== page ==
The EV Breakdown: Tesla is King of Range

For many consumers, the most important aspect of an electric vehicle is how far they can travel on a single charge.

Whether it’s for long commutes or out-of-city trips, vehicles must meet a minimum threshold to be considered practical for many households. As the table below shows, Tesla’s well-known EVs are far-and-away the best option for long range drivers.

VehicleRange (miles)Range (km)MSRPCost per mile
Tesla Model S Long Range Plus402647$74,990$186.54
Tesla Model X Long Range Plus351565$79,990$227.89
Tesla Model S Performance348560$94,990$272.96
Tesla Model 3 Long Range322518$46,990$145.93
Tesla Model Y Long Range316509$49,990$158.20
Tesla Model X Performance305491$99,990$327.84
Tesla Model 3 LR Performance299481$54,990$183.91
Tesla Model Y Performance291468$59,990$206.15
Polestar 2275443$59,900$217.82
Chevrolet Bolt EV259417$36,620$141.39
Hyundai Kona Electric258415$37,190$144.15
Tesla Model 3 Standard Range Plus250402$37,990$151.96
Kia Niro EV239385$39,090$163.56
Jaguar I-PACE234377$69,850$298.50
Nissan LEAF e+ S226364$38,200$169.03
Audi e-tron Sportback218351$69,100$316.97
Nissan LEAF e+ SV/SL215346$39,750$184.88
Audi e-tron204328$65,900$323.04
Porsche Taycan 4S Perf Battery Plus203327$112,990$556.60
Porsche Taycan Turbo201323$153,510$763.73
Porsche Taycan Turbo S192309$187,610$977.14
Hyundai IONIQ Electric170274$33,045$194.38
BMW i3153246$44,450$290.52
Nissan LEAF149240$31,600$212.08
MINI Cooper SE110177$29,900$271.82
Fiat 500e84135$33,460$398.33

In an industry where innovation and efficiency are vital, Tesla’s first-mover advantage is evident. From the more affordable Model 3 to the more luxurious Model S, the top eight EVs with the longest ranges are all Tesla vehicles.

At 402 miles (647 km), the range of the number one vehicle (the Tesla Model S Long Range Plus) got 127 miles more per charge than the top non-Tesla vehicle, the Polestar 2—an EV made by Volvo’s standalone performance brand.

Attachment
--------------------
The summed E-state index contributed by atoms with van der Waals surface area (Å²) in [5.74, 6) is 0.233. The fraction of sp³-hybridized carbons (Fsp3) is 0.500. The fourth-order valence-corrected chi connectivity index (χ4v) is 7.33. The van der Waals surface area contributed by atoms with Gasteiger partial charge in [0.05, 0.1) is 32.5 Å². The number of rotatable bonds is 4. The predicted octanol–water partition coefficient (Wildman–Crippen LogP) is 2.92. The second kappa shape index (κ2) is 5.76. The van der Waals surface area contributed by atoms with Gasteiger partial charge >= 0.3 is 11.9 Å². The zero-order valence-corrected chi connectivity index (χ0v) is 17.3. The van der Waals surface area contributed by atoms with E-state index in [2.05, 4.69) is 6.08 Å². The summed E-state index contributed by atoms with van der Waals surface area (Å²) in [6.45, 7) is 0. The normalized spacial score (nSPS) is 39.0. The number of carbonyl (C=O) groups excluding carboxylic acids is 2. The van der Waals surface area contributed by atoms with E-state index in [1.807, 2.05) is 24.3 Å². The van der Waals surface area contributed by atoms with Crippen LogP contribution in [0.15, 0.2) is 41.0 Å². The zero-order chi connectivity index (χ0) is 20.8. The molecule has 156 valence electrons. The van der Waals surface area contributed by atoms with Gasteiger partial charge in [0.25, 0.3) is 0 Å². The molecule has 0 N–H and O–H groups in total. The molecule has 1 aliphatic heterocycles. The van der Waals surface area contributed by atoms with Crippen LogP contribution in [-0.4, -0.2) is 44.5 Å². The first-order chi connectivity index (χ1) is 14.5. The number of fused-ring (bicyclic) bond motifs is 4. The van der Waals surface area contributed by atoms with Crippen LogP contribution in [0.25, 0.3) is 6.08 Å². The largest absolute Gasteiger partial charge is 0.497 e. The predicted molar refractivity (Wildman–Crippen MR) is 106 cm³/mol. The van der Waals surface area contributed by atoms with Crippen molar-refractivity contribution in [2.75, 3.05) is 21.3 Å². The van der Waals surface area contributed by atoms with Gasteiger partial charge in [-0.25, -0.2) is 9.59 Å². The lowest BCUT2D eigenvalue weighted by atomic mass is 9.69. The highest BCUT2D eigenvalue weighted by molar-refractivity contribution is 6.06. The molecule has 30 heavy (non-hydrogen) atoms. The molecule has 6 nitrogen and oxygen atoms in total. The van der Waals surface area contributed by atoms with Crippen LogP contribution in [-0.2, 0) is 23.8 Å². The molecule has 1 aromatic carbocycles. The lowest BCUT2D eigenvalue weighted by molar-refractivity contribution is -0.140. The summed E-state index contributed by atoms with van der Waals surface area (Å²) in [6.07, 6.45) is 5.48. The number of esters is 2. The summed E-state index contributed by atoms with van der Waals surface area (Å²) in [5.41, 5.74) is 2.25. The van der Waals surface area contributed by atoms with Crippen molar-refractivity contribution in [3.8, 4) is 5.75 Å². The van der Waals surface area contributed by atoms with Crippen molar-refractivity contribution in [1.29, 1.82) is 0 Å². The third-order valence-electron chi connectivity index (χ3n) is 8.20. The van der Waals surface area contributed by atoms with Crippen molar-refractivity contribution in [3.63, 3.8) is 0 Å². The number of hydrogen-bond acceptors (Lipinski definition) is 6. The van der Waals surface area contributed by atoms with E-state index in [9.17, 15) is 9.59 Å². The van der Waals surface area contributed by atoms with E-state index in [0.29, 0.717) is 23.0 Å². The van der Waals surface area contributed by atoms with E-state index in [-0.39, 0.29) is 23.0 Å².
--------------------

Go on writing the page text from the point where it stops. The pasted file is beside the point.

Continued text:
Closer Competition in Cost

Though Tesla leads on overall range and battery capacity, accounting for the price of each vehicle shows that cost-efficiency is far more competitive among brands.

By dividing the retail price by the maximum range of each vehicle, we can paint a clearer picture of efficiency. Leading the pack is the Chevrolet Bolt, which had a cost of $141.39/mile of range in 2020 while still placing in the top 10 for range with 259 miles (417 km).

Just behind in second place was the Hyundai Kona electric at $144.15/mile of range, followed by the Tesla Model 3—the most efficient of the automaker’s current lineup. Rounding out the top 10 are the Nissan LEAF and Tesla Model S, but the difference from number one to number ten was minimal, at just over $45/mile.

Top 10 All-Electric Vehicles by Cost Efficiency
VehicleCost per mile
Chevrolet Bolt EV$141.39
Hyundai Kona Electric$144.15
Tesla Model 3 Long Range$145.93
Tesla Model 3 Standard Range Plus$151.96
Tesla Model Y Long Range$158.20
Kia Niro EV$163.56
Nissan LEAF e+ S$169.03
Tesla Model 3 LR Performance$183.91
Nissan LEAF e+ SV/SL$184.88
Tesla Model S Long Range Plus$186.54

Higher Ranges and Lower Costs on the Horizon

The most important thing to consider, however, is that the EV industry is entering a critical stage.

On one hand, the push for electrification and innovation in EVs has driven battery capacity higher and costs significantly lower. As batteries account for the bulk of weight, cost, and performance in EVs, those dividends will pay out in longer ranges and greater efficiencies with newer models.

Equally important is the strengthening global push for electric vehicle adoption. In countries like Norway, EVs are already among the best selling cars on the market, while adoption rates in China and the U.S. are steadily climbing. This is also being impacted by policy decisions, such as California’s recent announcement that it would be banning the sale of gasoline cars by 2035.

Meanwhile, the only thing outpacing the growing network of Tesla superchargers is the company’s rising stock price. Not content to sit on the sidelines, competing automakers are rapidly trying to catch up. Nissan’s LEAF is just behind the Tesla Model 3 as the world’s second-best-selling EV, and Audi recently rolled out a supercharger network that can charge its cars from 0% to 80% at a faster rate than Tesla.

As the tidal wave of electric vehicle demand and adoption continues to pick up steam, consumers can expect increasing innovation to drive up ranges, decrease costs, and open up options.

Correction: A previous version of this graphic showed a European route that was the incorrect distance.